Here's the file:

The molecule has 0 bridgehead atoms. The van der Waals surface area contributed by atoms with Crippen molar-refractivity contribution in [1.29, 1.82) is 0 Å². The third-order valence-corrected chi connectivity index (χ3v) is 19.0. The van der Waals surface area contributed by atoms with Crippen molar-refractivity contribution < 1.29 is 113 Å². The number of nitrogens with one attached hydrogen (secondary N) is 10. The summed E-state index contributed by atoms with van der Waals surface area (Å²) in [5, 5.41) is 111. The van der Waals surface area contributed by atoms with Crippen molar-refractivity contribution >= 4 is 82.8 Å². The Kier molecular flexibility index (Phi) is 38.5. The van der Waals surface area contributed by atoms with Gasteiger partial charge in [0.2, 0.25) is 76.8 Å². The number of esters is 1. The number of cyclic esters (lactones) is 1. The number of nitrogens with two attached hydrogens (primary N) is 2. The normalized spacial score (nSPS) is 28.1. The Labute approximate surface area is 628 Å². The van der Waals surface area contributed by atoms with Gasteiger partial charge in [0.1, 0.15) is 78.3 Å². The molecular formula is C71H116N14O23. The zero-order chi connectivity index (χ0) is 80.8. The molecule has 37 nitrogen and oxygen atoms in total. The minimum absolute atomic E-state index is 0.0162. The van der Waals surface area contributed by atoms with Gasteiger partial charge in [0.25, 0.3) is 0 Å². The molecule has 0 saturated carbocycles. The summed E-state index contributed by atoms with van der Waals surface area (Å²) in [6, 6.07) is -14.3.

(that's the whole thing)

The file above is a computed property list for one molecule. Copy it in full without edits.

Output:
The molecule has 0 bridgehead atoms. The van der Waals surface area contributed by atoms with Crippen molar-refractivity contribution in [1.29, 1.82) is 0 Å². The third-order valence-corrected chi connectivity index (χ3v) is 19.0. The van der Waals surface area contributed by atoms with Crippen molar-refractivity contribution < 1.29 is 113 Å². The number of nitrogens with one attached hydrogen (secondary N) is 10. The summed E-state index contributed by atoms with van der Waals surface area (Å²) in [5, 5.41) is 111. The van der Waals surface area contributed by atoms with Crippen molar-refractivity contribution >= 4 is 82.8 Å². The Kier molecular flexibility index (Phi) is 38.5. The van der Waals surface area contributed by atoms with Gasteiger partial charge in [0.2, 0.25) is 76.8 Å². The number of esters is 1. The number of cyclic esters (lactones) is 1. The number of nitrogens with two attached hydrogens (primary N) is 2. The normalized spacial score (nSPS) is 28.1. The Labute approximate surface area is 628 Å². The van der Waals surface area contributed by atoms with Gasteiger partial charge in [0.1, 0.15) is 78.3 Å². The molecular formula is C71H116N14O23. The zero-order chi connectivity index (χ0) is 80.8. The molecule has 37 nitrogen and oxygen atoms in total. The minimum absolute atomic E-state index is 0.0162. The van der Waals surface area contributed by atoms with Gasteiger partial charge in [0.25, 0.3) is 0 Å². The molecule has 0 saturated carbocycles. The summed E-state index contributed by atoms with van der Waals surface area (Å²) in [6, 6.07) is -14.3.